As hundreds of undergraduates gathered at Commons on Friday evening for Freshmen Screw, eager playwrights were anxiously kicking off the start of the 2017 Yale Playwrights Festival just a few blocks away.
Each year, the Dramat hosts the Yale Playwrights Festival to showcase completed undergraduate works that have been selected by a panel of faculty judges. On Friday and Saturday, seven student plays made their debuts in the Davenport/Pierson theatre.
“I think playwrights deserve more of a platform at Yale, especially young playwrights who don’t know where to begin or don’t know what support systems exist for them since there are so few resources,” said Stefani Kuo ’17, who had a play in the festival. “New work is so important because it is one of the most important ways we get to see, hear and discover new and important narratives, coming from people and students amongst us.”
According to festival organizer Alcindor Leadon ’17, around 40 plays were submitted to this year’s festival, out of which the seven winners were chosen.
Each play was read and followed by a discussion panel moderated by the playwrights’ mentors, most of whom were professors and graduate students. Some of the plays included “Girlish” which was written by Alexa Derman ’19, “Flush” by Rachel Calnek-Sugin ’19 and “Stone Fish” by Edward Columbia ’18.
Calnek-Sugin said that while traditionally, the event had only four plays — two for each evening — this is the second year that the festival has produced seven in its roughly 20-year history. The increase reflects the high quality of work submitted, she said. The festival could not feasibly accommodate more than seven plays within the two-day time frame, Calnek-Sugin said.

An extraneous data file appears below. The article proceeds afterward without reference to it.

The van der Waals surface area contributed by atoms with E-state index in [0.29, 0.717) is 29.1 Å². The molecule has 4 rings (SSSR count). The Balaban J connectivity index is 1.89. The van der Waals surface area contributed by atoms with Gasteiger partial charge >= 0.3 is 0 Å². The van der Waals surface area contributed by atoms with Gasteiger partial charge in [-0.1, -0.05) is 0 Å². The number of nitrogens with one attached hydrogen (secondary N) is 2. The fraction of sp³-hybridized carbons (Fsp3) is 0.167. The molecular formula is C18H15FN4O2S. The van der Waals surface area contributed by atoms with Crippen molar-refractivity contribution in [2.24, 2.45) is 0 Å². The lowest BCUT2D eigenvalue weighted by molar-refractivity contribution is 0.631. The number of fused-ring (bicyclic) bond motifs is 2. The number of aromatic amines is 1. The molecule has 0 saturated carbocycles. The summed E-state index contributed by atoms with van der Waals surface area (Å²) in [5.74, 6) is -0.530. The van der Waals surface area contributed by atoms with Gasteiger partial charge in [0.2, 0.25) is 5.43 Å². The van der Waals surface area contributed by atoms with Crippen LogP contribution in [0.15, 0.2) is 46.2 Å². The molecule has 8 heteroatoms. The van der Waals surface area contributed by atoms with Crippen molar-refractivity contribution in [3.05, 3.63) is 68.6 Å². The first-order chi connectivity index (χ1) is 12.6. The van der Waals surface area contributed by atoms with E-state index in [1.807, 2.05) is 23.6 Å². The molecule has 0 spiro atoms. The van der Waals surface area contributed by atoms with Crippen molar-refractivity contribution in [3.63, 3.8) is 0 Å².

Low turnouts for this year’s plays were similar to the previous year’s outcomes, much to the dismay of the playwrights. Leadon said that having an earlier time slot for shows was undesirable, given that fewer people would likely show up in the mornings.
He added that hosting the festival on Friday night this year caused it to conflict with many of the weekend’s events, like Freshmen Screw.
“My whole cast were freshmen so as soon as they were done, they had to rush off to get ready for Screw,” Leadon said. “It would be better if we could dedicate a whole week next year and do a play a night.”
Leadon, an Applied Mathematics major, said that while he loves doing theater as an extracurricular, he chose not to major in it. He said that his background in math will provide more financial stability in the future, and the requirements for the majors are too different to pursue both.
Similarly, Calnek-Sugin, who is double majoring in Women’s, Gender and Sexuality Studies, said it is hard to maintain a steady source of income as a playwright.
The playwrights agreed that Friday’s festival is one of the many resources at Yale that allow aspiring writers to network with one another.
All of those interviewed said they would enjoy being apart of the Yale Playwright festival again, and Leadon saw that one of his goals would be to come back and act as a mentor for future playwrights at Yale.
The event was hosted by the Yale Dramatic Organization.